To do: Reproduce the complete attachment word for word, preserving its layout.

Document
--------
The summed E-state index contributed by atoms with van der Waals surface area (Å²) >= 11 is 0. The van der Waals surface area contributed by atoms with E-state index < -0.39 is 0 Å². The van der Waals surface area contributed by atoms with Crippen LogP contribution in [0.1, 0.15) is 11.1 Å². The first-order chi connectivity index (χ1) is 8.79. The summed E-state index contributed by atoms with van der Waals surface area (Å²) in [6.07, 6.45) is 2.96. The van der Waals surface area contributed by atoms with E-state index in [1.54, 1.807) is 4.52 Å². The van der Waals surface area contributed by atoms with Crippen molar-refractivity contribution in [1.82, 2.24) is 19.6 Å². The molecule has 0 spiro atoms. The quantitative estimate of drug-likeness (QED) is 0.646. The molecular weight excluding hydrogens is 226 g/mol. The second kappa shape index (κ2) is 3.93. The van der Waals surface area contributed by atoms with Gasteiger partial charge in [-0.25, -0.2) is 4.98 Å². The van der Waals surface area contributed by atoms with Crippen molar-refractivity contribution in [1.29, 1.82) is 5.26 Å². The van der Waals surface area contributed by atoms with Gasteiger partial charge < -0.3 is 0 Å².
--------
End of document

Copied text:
The summed E-state index contributed by atoms with van der Waals surface area (Å²) >= 11 is 0. The van der Waals surface area contributed by atoms with E-state index < -0.39 is 0 Å². The van der Waals surface area contributed by atoms with Crippen LogP contribution in [0.1, 0.15) is 11.1 Å². The first-order chi connectivity index (χ1) is 8.79. The summed E-state index contributed by atoms with van der Waals surface area (Å²) in [6.07, 6.45) is 2.96. The van der Waals surface area contributed by atoms with E-state index in [1.54, 1.807) is 4.52 Å². The van der Waals surface area contributed by atoms with Crippen molar-refractivity contribution in [1.82, 2.24) is 19.6 Å². The molecule has 0 spiro atoms. The quantitative estimate of drug-likeness (QED) is 0.646. The molecular weight excluding hydrogens is 226 g/mol. The second kappa shape index (κ2) is 3.93. The van der Waals surface area contributed by atoms with Gasteiger partial charge in [-0.25, -0.2) is 4.98 Å². The van der Waals surface area contributed by atoms with Crippen molar-refractivity contribution in [1.29, 1.82) is 5.26 Å². The van der Waals surface area contributed by atoms with Gasteiger partial charge < -0.3 is 0 Å².